What Tech Calls Thinking

Scott McLemee reviews Adrian Daub's What Tech Calls Thinking: An Inquiry Into the Intellectual Bedrock of Silicon Valley.

October 9, 2020

Published 25 years ago last month, Richard Barbrook and Andy Cameron’s essay “The Californian Ideology” suggested a label for the worldview then emerging from Silicon Valley. The name did not stick, but the essay itself holds up remarkably well -- not only as a snapshot of 1990s cyber-utopianism but also as a genealogy of the influences on digital culture still in effect now, innumerable waves of innovation and spins of the business cycle later.

Barbrook and Cameron traced a set of otherwise unrelated and antithetical lines of thought converging in the Valley. There was a little vintage New Left ideology: “direct democracy within the electronic agora will inevitably triumph over its corporate and bureaucratic enemies.” But there was also a heavily romanticized faith in the free market as imagined by Ayn Rand. Yoking them together, uneasily, was the technological determinism summed up in Marshall McLuhan’s slogan “the medium is the message,” which might be translated into less oblique but equally alliterative terms as “communication systems create consciousness.”

Barbrook and Cameron identified a major blind spot in the Silicon Valley Weltanschauung: the role of massive government funding in the creation of the internet (and, indeed, in making parts of California habitable, much less urbanizable). But an ideology need not be consistent to have an effect. In the 1990s, the road to the 21st century had a fast lane: innovation without regulation. That principle was effectively given the force of law one year after “The Californian Ideology” appeared in the form of Section 230 of the 1996 Communications Decency Act: “no provider or user of an interactive computer service shall be treated as the publisher or speaker of any information provided by another information content provider.”

Only after the turn of the century did the implications begin to register of what, in recounting the history of Section 230, Jeff Kosseff calls The Twenty-Six Words That Created the Internet (Cornell University Press, 2019). “By offering platforms for users across the world,” Kosseff writes, “Internet enterprises faced the hazard that some users would use these platforms in ways that violated the law, bringing with it the possibility of liability for aiding and abetting that illegal activity.” Section 230 largely indemnified websites and internet service providers from litigation over the content that their users produced or shared. (A site or provider did have to remove patently illegal content such as child pornography or egregious violations of copyright protection, once it was pointed out.)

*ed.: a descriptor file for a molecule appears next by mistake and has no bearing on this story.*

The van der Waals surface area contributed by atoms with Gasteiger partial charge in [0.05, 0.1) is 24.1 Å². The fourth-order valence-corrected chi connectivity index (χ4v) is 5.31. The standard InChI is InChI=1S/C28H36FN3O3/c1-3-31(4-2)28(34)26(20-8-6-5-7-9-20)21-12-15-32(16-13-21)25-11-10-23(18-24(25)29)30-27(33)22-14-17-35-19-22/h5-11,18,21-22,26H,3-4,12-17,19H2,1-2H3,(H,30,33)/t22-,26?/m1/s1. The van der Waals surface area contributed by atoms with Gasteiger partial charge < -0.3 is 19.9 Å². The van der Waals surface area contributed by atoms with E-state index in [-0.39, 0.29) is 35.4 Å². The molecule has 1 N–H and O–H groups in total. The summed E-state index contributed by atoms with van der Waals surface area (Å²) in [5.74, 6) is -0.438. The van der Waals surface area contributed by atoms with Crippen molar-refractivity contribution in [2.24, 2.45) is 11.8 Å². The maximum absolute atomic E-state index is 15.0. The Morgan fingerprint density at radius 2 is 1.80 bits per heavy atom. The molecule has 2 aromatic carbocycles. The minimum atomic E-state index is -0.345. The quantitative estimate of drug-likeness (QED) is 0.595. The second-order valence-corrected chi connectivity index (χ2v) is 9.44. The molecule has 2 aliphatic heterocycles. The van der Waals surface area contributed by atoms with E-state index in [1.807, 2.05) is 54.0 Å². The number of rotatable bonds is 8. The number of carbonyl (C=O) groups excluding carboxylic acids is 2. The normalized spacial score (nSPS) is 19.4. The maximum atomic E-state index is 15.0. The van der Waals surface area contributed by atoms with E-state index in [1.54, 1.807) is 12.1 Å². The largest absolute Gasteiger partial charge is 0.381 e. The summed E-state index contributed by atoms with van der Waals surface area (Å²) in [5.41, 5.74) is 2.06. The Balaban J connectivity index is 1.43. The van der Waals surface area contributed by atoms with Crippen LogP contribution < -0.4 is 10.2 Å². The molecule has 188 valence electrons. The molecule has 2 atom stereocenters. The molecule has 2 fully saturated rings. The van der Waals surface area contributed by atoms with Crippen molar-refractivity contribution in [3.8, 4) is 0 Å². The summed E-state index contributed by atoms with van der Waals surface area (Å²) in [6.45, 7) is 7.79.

Under Section 230, the tech industry had the green light to develop platforms and applications for user-generated content. Without its protection, Kosseff writes, "The Internet would be little more than an electronic version of a traditional newspaper or TV station, with all the words, pictures and videos provided by a company and little interaction among users.”

What happened to the Californian ideology as a result of Section 230 is the focus of Adrian Daub’s What Tech Calls Thinking: An Inquiry Into the Intellectual Bedrock of Silicon Valley (FSG Originals). Daub, a professor of comparative literature and German studies at Stanford University, makes no reference to Barbrook and Cameron’s analysis from a quarter century ago, although he points out some of the same influences, especially Rand and McLuhan. (That the essay goes unmentioned is probably less an oversight by Daub than a consequence of Barbrook and Cameron’s insights long since passing into common currency.)